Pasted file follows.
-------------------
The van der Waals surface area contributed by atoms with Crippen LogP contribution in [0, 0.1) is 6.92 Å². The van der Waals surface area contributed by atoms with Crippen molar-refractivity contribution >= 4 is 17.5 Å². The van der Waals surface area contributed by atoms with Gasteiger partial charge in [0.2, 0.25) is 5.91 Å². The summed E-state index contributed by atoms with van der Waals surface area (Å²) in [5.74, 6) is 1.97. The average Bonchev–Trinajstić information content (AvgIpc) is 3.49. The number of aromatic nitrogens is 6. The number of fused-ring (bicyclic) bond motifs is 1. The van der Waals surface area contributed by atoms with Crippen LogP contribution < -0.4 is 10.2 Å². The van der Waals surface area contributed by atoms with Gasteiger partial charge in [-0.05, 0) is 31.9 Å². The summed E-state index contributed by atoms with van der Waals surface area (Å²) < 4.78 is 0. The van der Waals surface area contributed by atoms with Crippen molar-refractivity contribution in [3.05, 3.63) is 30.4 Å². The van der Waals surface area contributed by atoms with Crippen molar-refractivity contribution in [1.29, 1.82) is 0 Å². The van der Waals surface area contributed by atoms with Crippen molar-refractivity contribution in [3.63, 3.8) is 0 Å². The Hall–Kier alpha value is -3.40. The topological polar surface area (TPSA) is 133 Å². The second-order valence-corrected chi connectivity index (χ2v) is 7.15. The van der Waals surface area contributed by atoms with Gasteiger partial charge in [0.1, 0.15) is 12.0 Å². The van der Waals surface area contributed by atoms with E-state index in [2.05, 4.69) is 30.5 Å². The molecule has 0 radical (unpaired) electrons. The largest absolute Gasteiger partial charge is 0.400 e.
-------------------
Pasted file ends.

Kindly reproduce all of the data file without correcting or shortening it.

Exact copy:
The van der Waals surface area contributed by atoms with Crippen LogP contribution in [0, 0.1) is 6.92 Å². The van der Waals surface area contributed by atoms with Crippen molar-refractivity contribution >= 4 is 17.5 Å². The van der Waals surface area contributed by atoms with Gasteiger partial charge in [0.2, 0.25) is 5.91 Å². The summed E-state index contributed by atoms with van der Waals surface area (Å²) in [5.74, 6) is 1.97. The average Bonchev–Trinajstić information content (AvgIpc) is 3.49. The number of aromatic nitrogens is 6. The number of fused-ring (bicyclic) bond motifs is 1. The van der Waals surface area contributed by atoms with Crippen LogP contribution < -0.4 is 10.2 Å². The van der Waals surface area contributed by atoms with Gasteiger partial charge in [-0.05, 0) is 31.9 Å². The summed E-state index contributed by atoms with van der Waals surface area (Å²) < 4.78 is 0. The van der Waals surface area contributed by atoms with Crippen molar-refractivity contribution in [3.05, 3.63) is 30.4 Å². The van der Waals surface area contributed by atoms with Crippen molar-refractivity contribution in [1.29, 1.82) is 0 Å². The van der Waals surface area contributed by atoms with Crippen molar-refractivity contribution in [3.63, 3.8) is 0 Å². The Hall–Kier alpha value is -3.40. The topological polar surface area (TPSA) is 133 Å². The second-order valence-corrected chi connectivity index (χ2v) is 7.15. The van der Waals surface area contributed by atoms with Gasteiger partial charge in [0.1, 0.15) is 12.0 Å². The van der Waals surface area contributed by atoms with E-state index in [2.05, 4.69) is 30.5 Å². The molecule has 0 radical (unpaired) electrons. The largest absolute Gasteiger partial charge is 0.400 e.